Farewell Northern Territory, hello Queensland

4th June 2013

Today we had a fairly long drive ahead of us with 675kms to Mt. Isa, so it was up early (for someone on holidays), a quick brekky and a slick pack-up job. We were underway before 8:00am and drove the half dozen kilometres north of Tennant Creek to the Shell roadhouse at Three Ways to top up the tanks. I was standing at the Prado's fuel filler door, bowser nozzle in hand waiting for the pump to come to life, and continued to wait, and waited some more thinking to myself...."This place didn't look that busy????" until I noticed a sign on top of the bowser that instructs you to leave Photo ID with the attendant before fuel will flow. Apparently "drive-offs" are a big problem up this way.

We eventually took care of the refuelling business and took off towards the Queensland border.

For several days now we'd been seeing masses of small termite hills on the roadside, usually no more that 40 to 50cm high. Now we began to see very different mounds, dotted throughout the bush, that were much, much larger and grandiose, and rounded. These were obviously built by the Grollo genis of termites.

Puny N.T. Termite mounds

More stately Qld. mounds

Another attempt at a cup of coffee was made at the Roadhouse at Barkly Homestead. This was another combination Roadhouse/Bar/Entertainment Venue that appeared to be the only thing around for miles. Unfortunately, their coffee vending machine had broken the day before so we paid our money and were given two paper coffee cups. They were improvising by plugging in a "Tiffany" electric jug where the dead machine had been removed from, and a container sitting nearby offered sachets of instant coffee or tea bags. To add insult to injury, the carton of milk provided was UHT!

The most remarkable thing here was seeing our first really big roadtrain, 4 trailers long. Until now there'd only been B triples, but this behemoth made them look like toys. It took the driver quite a distance to wind the whole rig up to speed after leaving the Roadhouse.

After all the magnificent scenery we'd witnessed, and the ever-changing hills, mesas and ranges, we drove over a rise to be faced with a wide expanse of ....nothing. There was literally no feature, tree or animal to be seen for as far as could be seen.

Little wonder there's nothing and no-one out there, and there's no fuel for the 260kms between Barkly Homestead and Camoweal so you'd better hope for favourable winds. The wind that day was not favourable to us and we drove most of the day with a fairly stiff breeze coming from the passenger side and slightly head-on. Our fuel consumption figure rocketted to 17.2 litres per 100kms, but with 150 litres of diesel on board, we had plenty of range to spare.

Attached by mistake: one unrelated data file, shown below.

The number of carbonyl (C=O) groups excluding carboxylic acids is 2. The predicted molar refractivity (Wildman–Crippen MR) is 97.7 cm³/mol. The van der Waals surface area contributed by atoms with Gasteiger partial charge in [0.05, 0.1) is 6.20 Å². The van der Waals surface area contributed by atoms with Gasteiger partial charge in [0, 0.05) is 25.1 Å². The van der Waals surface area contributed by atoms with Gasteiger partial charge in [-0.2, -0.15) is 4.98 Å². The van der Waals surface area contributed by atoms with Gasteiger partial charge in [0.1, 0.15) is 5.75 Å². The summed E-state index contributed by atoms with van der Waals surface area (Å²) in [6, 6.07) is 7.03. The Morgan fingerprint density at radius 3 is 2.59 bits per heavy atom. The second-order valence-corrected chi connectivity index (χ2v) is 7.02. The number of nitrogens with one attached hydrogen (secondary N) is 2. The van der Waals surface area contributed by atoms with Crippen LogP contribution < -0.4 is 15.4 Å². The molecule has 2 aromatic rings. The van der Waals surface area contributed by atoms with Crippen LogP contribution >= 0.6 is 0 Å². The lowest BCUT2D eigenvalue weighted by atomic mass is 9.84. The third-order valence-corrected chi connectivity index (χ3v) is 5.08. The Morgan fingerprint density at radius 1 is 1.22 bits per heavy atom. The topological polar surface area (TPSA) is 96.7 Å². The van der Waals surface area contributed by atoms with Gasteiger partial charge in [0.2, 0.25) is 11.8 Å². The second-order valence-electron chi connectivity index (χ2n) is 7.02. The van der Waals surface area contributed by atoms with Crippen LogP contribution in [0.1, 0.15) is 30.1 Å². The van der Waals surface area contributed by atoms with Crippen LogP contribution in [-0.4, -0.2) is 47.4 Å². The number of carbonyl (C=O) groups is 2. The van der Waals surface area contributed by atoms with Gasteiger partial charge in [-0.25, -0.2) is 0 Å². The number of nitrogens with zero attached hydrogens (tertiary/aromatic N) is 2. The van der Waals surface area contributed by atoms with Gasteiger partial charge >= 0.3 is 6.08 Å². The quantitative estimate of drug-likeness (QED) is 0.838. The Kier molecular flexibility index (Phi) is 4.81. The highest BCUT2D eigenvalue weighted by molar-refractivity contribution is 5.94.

A short time before we rolled into Camoweal, we crossed the border into sunny Queensland. The temperature had climbed steadily over the day, and later peaked at 28 degrees. Sharon wanted to organise the payment of a bill, so when we pulled up at the public toilets in Camoweal, directly across the road from the Post Office, it was too good an opportunity. The Post Office was also the General Store so after Sharon took care of business, I selected a couple of Dixie Cup icecreans out of the freezer which went down well.

It was getting late in the afternon when we finally arrived at Mt. Isa and the first couple of Parks had no powered sites left. The Grey Nomads seem to have an annoying  habit of travelling only short distances and setting up stumps shortly after lunchtime. This means that anyone puling in late had better hope they've booked ahead. Luckily we weren't too late and settled ourselves in for two nights at a smallish Park on the outskirts of town. Later that night I was over at the ammenities block taking care of some business when I heard and felt a massive, deep rumble that sounded like thunder. I know it hadn't come from me so I was wondering "Earthquake???" until I remebered Sharon reading out some interesting facts about Mt. Isa.  This is a mining town, and the huge mine is down one end of town. At around 8:00am, and again at 8:00pm each day, the explosive charges that have been set by the preceeding shift are detonated. The noise and vibration of the blast can be felt across the whole town. Chalk up another unique experience.

Mt. Isa mine


  1. Hey guys no decent coffee!!! will have to rectify that might have to take our machine with us when we eventually head that way. Glad it wasn't you making the noise in the loos gaz!!!

  2. Hi Gaz I was wondering if the rumble assisted you in taking care of "business" god knows I could do with a bit of assistance on that front down here!!